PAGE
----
A-level results day: Fears grow over unconditional university offers as some students stop attending school

‘We expect the Office for Students to take appropriate action over unconditional offers’

Eleanor Busby
Education Correspondent
Saturday 18 August 2018 15:25
Comments
A-level results day: The most common questions answered

Fears about the rising use of unconditional offers by universities are growing after it emerged that some A-level students stopped going to school once they’d secured a guaranteed place at university.

Ministers are looking to clamp down on universities that are irresponsibly handing out places on degree courses to sixth-formers in a bid to put “bums on seats”, regardless of their A-level grades.

A government source told the i that education secretary Damian Hinds held meetings on A-level results day with senior figures from universities watchdog the Office for Students and Ucas.

The Department for Education (DfE) said it expects the regulator “to take appropriate action”.

Recent figures from Ucas show that nearly a quarter of 18-year-olds in England, Wales and Northern Ireland were handed at least one guaranteed place on a degree course regardless of their grades.

Almost 68,000 unconditional offers were made this year, compared to less than 3,000 five years ago, the data reveals.

Headteachers have renewed calls for an end to the practice after it emerged this week that some schools had seen their A-level pass rates fall dramatically as a result of a rise in unconditional offers.

Sir John Rowling, chair of Partners in Excellence (Pixl), a network of schools in England and Wales, told Tes that some students were not going to school after they received the offers.

One school in the north of England saw its pass rate (A* to E grades) drop from 74 per cent last year to just 14 per cent this year – with 40 students being handed unconditional offers.

The proportion of students gaining pass grades at A-level nationally dropped to its lowest point in eight years amid concerns that unconditional offers and exam reforms would have an impact.

A DfE spokesperson said: “Giving out unconditional places just to put ‘bums on seats’ not only undermines the credibility of the university system but does students a disservice by distracting them from their studies and swaying their decisions.

“We are concerned about the rise in unconditional offers. The Office for Students is closely monitoring the number being issued and we fully expect it as the regulator to take appropriate action.”

Speaking to The Independent about unconditional offers ahead of results day, Michael Barber, chair of the Office for Students, said: “Some universities seem to be lowering the tariff because they are worried about not recruiting enough students.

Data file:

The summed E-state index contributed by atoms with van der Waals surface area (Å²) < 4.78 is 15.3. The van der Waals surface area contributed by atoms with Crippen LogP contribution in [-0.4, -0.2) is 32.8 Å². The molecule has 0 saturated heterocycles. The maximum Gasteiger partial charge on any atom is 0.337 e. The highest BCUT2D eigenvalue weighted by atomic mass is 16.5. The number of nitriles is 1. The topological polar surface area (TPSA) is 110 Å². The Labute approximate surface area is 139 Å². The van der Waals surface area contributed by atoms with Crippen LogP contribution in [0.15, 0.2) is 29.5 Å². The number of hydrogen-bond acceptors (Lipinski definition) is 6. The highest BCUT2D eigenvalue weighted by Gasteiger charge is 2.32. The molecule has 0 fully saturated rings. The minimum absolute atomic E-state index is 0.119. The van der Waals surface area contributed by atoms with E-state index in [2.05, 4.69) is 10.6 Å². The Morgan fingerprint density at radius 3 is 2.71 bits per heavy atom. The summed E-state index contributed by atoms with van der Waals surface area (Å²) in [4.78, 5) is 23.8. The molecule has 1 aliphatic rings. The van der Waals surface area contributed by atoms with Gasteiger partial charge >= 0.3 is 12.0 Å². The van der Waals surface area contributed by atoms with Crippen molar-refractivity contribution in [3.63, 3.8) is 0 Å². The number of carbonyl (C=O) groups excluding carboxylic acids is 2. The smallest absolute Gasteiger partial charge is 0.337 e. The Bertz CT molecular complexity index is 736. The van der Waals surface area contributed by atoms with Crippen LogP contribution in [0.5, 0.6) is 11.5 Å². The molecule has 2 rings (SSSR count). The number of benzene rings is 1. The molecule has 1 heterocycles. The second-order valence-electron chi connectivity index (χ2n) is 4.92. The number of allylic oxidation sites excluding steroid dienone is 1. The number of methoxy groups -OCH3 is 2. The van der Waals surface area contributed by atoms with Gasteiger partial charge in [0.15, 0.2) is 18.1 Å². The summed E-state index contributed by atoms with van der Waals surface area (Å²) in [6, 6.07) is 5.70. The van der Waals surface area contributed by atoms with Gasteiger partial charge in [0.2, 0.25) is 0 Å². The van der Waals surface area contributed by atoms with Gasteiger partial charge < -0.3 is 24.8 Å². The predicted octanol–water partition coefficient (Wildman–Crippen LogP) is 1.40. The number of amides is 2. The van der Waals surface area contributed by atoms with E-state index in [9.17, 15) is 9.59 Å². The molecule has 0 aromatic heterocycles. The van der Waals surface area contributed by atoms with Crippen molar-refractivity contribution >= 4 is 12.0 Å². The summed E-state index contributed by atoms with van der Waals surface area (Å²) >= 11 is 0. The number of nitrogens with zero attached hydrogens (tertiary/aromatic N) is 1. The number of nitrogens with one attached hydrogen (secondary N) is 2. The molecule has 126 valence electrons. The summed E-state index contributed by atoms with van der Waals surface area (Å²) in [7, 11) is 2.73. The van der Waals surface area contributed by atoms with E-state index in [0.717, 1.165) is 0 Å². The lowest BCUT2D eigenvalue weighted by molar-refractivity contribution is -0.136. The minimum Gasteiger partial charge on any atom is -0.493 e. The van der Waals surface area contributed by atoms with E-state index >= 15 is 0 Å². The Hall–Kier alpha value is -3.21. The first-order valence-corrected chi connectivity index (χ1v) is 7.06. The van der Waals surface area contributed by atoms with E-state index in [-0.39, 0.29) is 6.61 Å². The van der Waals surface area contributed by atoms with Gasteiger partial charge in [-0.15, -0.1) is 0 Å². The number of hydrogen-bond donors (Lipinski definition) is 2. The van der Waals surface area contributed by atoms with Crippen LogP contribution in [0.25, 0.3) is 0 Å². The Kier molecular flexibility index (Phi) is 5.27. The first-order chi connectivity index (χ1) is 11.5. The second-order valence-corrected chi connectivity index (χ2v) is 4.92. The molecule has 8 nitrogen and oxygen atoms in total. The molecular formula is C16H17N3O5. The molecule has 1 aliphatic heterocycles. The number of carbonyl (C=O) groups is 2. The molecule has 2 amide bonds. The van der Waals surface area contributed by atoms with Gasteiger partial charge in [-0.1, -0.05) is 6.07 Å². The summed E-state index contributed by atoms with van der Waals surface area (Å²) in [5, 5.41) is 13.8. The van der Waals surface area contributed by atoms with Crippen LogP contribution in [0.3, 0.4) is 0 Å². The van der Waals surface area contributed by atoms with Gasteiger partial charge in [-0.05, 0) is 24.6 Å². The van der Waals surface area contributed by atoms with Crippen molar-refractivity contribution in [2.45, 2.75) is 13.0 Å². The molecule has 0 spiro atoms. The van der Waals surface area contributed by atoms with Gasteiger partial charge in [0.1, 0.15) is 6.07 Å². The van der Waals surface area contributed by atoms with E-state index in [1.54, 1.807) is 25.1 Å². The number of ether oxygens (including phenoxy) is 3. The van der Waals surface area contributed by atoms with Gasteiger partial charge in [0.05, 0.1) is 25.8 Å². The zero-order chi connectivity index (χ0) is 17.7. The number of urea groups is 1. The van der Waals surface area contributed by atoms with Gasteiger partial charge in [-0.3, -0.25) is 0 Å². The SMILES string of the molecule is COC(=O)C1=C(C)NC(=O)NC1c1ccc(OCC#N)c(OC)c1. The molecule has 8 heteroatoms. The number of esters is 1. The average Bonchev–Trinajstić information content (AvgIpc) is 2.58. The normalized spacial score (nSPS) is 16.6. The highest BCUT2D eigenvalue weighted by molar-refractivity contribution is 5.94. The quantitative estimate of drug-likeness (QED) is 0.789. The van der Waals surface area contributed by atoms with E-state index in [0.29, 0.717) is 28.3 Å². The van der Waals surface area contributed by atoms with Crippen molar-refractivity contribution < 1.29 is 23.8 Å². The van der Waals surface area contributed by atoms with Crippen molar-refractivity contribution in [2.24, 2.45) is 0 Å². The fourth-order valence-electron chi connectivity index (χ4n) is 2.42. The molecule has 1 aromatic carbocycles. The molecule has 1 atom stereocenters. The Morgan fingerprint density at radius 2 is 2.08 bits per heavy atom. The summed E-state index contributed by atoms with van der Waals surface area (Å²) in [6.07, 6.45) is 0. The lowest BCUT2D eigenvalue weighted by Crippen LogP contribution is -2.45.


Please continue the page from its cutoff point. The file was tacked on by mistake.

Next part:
“I think the sector needs to think about this very hard.”

There was intense competition among universities to attract students this year.

Figures released on Thursday by Ucas showed the total number of students accepted onto courses was down 1 per cent compared with the same point in 2017.

However, the proportion of 18-year-olds being accepted on to courses broke records.

In an exclusive interview with The Independent earlier this year, Ucas boss Clare Marchant called for an urgent rethink on universities using unconditional offers across the board.

Universities minister Sam Gyimah has previously branded the rise in unconditional offers as “irresponsible” and has warned that the practice could undermine the credibility of the system.

And on Thursday, Mr Hinds said he was “concerned” about the rate of growth in these offers.

Register for free to continue reading

Registration is a free and easy way to support our truly independent journalism

By registering, you will also enjoy limited access to Premium articles, exclusive newsletters, commenting, and virtual events with our leading journalists

Please enter a valid email
Please enter a valid email
Must be at least 6 characters, include an upper and lower case character and a number
Must be at least 6 characters, include an upper and lower case character and a number
Must be at least 6 characters, include an upper and lower case character and a number
Please enter your first name
Special characters aren’t allowed
Please enter a name between 1 and 40 characters
Please enter your last name
Special characters aren’t allowed
Please enter a name between 1 and 40 characters
You must be over 18 years old to register
You must be over 18 years old to register
Opt-out-policy
You can opt-out at any time by signing in to your account to manage your preferences. Each email has a link to unsubscribe.

Already have an account? sign in

By clicking ‘Register’ you confirm that your data has been entered correctly and you have read and agree to our Terms of use, Cookie policy and Privacy notice.

This site is protected by reCAPTCHA and the Google Privacy policy and Terms of service apply.

Join our new commenting forum

Join thought-provoking conversations, follow other Independent readers and see their replies

Comments

Thank you for registering

Please refresh the page or navigate to another page on the site to be automatically logged in